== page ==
Kunalan. a two-time SNOC ‘Sportsman of the Year’ in 1968 and 1969, and one of Singapore’s most distinguished athletes, further explains: “There are many variations of handstands, all of which require the performer to possess adequate balance and upper body strength.  Handstands are performed in many athletic activities, including acro dance, cheerleading, circus, yoga, calisthenics, and gymnastics. Some variation of a handstand is performed on every gymnastic apparatus, and many tumbling skills pass through a handstand position during their execution.”


US-trained early-childhood educationist Dr Rose Bava, an artistic gymnastic guru, salutes Lee as the founder that created the system of physical education in Singapore, from the 1950s, that would grow into the modern artistic gymnastics.

She says: “Hailing him as the ‘Father of Gymnastics’ is noteworthy because he almost single-handedly pushed the Ministry of Education (MOE) to introduce the sport in schools, starting from secondary and then primary. He even worked very hard for funds to bring in state-of-the-art equipment. He also groomed the gymnastic educators, too, send them for overseas courses in Europe and Asia, in order to set up the necessary gymnastics foundations here.”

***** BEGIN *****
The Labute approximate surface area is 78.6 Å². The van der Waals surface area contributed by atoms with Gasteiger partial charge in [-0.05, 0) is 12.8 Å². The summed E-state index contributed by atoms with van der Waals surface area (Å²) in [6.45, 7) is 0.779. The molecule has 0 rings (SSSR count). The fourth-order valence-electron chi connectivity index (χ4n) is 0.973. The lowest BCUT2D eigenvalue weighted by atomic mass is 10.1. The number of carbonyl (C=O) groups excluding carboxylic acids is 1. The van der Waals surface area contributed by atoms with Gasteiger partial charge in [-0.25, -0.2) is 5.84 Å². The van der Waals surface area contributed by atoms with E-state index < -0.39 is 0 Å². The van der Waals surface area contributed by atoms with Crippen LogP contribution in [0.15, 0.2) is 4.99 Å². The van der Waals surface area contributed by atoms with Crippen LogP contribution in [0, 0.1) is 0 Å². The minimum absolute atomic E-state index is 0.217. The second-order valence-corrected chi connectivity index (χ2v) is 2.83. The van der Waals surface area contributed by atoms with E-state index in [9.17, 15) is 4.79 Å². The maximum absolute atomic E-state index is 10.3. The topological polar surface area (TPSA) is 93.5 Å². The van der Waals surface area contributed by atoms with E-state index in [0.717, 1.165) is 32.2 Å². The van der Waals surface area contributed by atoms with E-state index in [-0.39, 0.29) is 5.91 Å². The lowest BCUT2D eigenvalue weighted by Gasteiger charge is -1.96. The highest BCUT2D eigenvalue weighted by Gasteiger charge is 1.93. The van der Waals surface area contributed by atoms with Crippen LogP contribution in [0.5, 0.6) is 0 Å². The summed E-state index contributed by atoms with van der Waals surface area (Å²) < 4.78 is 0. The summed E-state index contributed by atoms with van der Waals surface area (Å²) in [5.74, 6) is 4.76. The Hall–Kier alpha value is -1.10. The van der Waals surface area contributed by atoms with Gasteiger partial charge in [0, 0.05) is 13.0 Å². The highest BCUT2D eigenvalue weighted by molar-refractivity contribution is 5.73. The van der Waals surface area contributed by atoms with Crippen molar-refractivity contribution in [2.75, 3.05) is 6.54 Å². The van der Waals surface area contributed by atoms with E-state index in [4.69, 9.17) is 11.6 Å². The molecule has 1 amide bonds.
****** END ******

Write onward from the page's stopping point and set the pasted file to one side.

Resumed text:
Dr Bava, a retired educationist with four decades’ experience at Singapore American School, once took over from Lee at the-then ECAC (Extra Curricular Activities Centre at the Ministry of Education. The former 2005 SEA Games gymnastic team manager, says: “There is a culture of ‘no nonsense’ from him as he demonstrated his wide knowledge of the sport and the importance of inculcating in extra-curricular activities.

“He was very passionate of school sports and the promotion of sport in Singapore for the elite culminating in a number of regional meets, which were some of Lee’s best legacies. He administered gymnastics in the school sporting scene with fairness, vision and high principles. I must also add that he was an excellent amateur tennis player, too.”

Dr Bava met him at his home for lunch last month and said that despite being hit by a stroke, and looking frail, he remained bubbly. She says: “The number of old gymnasts who visited him recently testifies to the utmost respect he garnered from the fraternity. He was one-of-a-kind, ultra-passionate in gymnastics from grooming players, coaches, judges, officials, whatever.”

The term “gymnastics” was known in ancient Roman and Greek times, but Friedrich Ludwig Jahn was the one who founded the German “Turnen” (today a synonym for gymnastics in Dutch and German) as a counter to the “Swedish Gymnastics” form of physical education.